Student Profile

Brianna Lambert Jenkins

What brought you to St. Mike’s and how did you make your decision to come here?

I had mentor that went to St. Mike’s when I was a kid. My first time on campus, I was about eight or nine years old. Like any other kid, I was excited about the unlimited french fries and ice cream. The second time I came to St. Mike’s, I was a sophomore in high school. I met Carlos Vega, and I decided St. Mike’s was worth considering. The end of my junior year, I got an early application offer, so I went for it and got in early. St. Mike’s wasn’t my first choice school, but I ended up here, and I’m glad I did. My first choices were bigger schools, and I don’t think I would have connected with as many people as I have here if I had gone to one of them.

What’s one incredible memory or experience that you’ve had during your time here?

I think one of the most powerful experiences I’ve had here was last year. We were able to gather a bunch of people together on campus in support of Black Lives Matter, and marched all over campus. There were incidents of racial tension on campus after the Trump election, so we decided to show up in support of minority students, and were able to get over 200 students to join. I think that was the most impactful moment of my time here. There was a real sense of community, in the sense that it wasn’t something that we marketed or tried to force. We just gathered together and felt community in a genuine, unspoken way. We were able to protest and show support to each other at the same time. That was hands down the most impactful moment of my time here.

Have you had a favorite professor, or a person that has had an impact on you during your time here?

It’s hard to pinpoint one person, because I’ve connected with so many people. I’ve worked here over the summer, which allows you to connect with faculty and staff in a different way. I would say Lara and Anna, who work in the MOVE office, have been incredibly influential to me. I look to them for so many different things, I trust both of them, and they always give me great advice. They’re also just great, fun people to be around. For professors, I would say John Izzi, who teaches Philosophy. I’ve had him for every single Philosophy class I’ve ever taken.

What do you like to do in your spare time?

I don’t really have spare time anymore, and when I do that’s the time I need to sleep. But when I did have spare time, I would often go to a practice room in McCarthy and play piano, sing, and that’s how I would relax. I also love being around people, so I just try to connect with everyone I’m in contact with as much as I can throughout the day.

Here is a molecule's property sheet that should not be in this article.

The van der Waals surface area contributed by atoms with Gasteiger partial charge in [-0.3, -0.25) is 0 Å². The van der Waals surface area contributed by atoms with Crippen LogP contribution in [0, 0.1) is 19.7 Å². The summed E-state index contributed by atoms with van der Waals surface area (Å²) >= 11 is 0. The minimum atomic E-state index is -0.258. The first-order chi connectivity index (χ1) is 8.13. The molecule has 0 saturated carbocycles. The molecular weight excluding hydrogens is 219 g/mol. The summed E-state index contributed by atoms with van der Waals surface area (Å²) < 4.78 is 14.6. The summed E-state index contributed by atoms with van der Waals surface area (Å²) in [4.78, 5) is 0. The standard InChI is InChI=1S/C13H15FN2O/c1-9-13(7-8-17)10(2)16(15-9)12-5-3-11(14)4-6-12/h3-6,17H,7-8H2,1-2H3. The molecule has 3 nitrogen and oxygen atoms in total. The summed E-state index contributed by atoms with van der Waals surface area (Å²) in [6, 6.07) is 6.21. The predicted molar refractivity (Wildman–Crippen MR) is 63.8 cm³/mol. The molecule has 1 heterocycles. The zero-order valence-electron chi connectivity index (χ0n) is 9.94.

What was the transition like into college for you your freshman year?

It was hard, I’m not going to lie. I had a hard time with not being able to go home, because I lived in Vermont and home was so close. When I did get to go home, my mom didn’t really get what was going on, because I wasn’t really communicating with her. I was taking new classes in subjects that I wasn’t familiar with, like Music Theory, which one of my friends has described as trying to speak Russian backwards. I also struggled with being my true self. I feel like most of the time, people come to college, and they want to just conform and fit in and make friends as quickly as they can. It’s really important to come in and be who you actually are and find people that have similar passions as you, and I didn’t figure that out until my sophomore year.

Do you have any advice for future students about how to make the most out of their college experience?

I think it’s really important for students to look for what their passionate about. Don’t just major in something because you were told you should, or because your parents want you to. Find something you like to do and just go for it, because it makes your learning experience so much more enjoyable. I used to be a music and education major, and I almost immediately switched it, because there’s so much structure that goes into elementary education and I realized right away that it wasn’t going to be for me. I also think that students shouldn’t try to be involved just for the sake of having a good resume. You should get involved to really get something out of it, and join clubs that you feel are worth your time and that you learn from. Just enjoy the experience while it’s lasting, because even when it’s really stressful and difficult, you’re here for a reason and your time here is short.

What’s one thing that you’ve learned during your time here that surprised you or inspired you?

I’ve learned a lot during my time here, especially in doing service. I think a reoccurring theme that comes up through MOVE is connecting with people on a deeper level, where you really take the time to listen to someone else. Talking to people that way allows you to learn so much about their experiences and helps you to be more open-minded. I think being open is so important in our day to day experiences, and trusting that what’s meant to happen will happen. Being involved in service has also taught me how to stand up against injustices in a more constructive, thoughtful way than I ever would have been able to before.

What’s a fun fact about yourself?

I low-key have a phobia of hot liquids. I also kind of love superheroes. I have an extensive knowledge about the Marvel universe.

What are some important goals that you have for yourself?

I think the end-goal for me after I’m through school and all that is just to be in a place where I’m content. Career wise, I want to do something that makes me happy, and not something that I just do for money and materialistic purposes. My ultimate goal is to just be happy, in and outside my workplace, and to have time every now and then to take a breath and relax.

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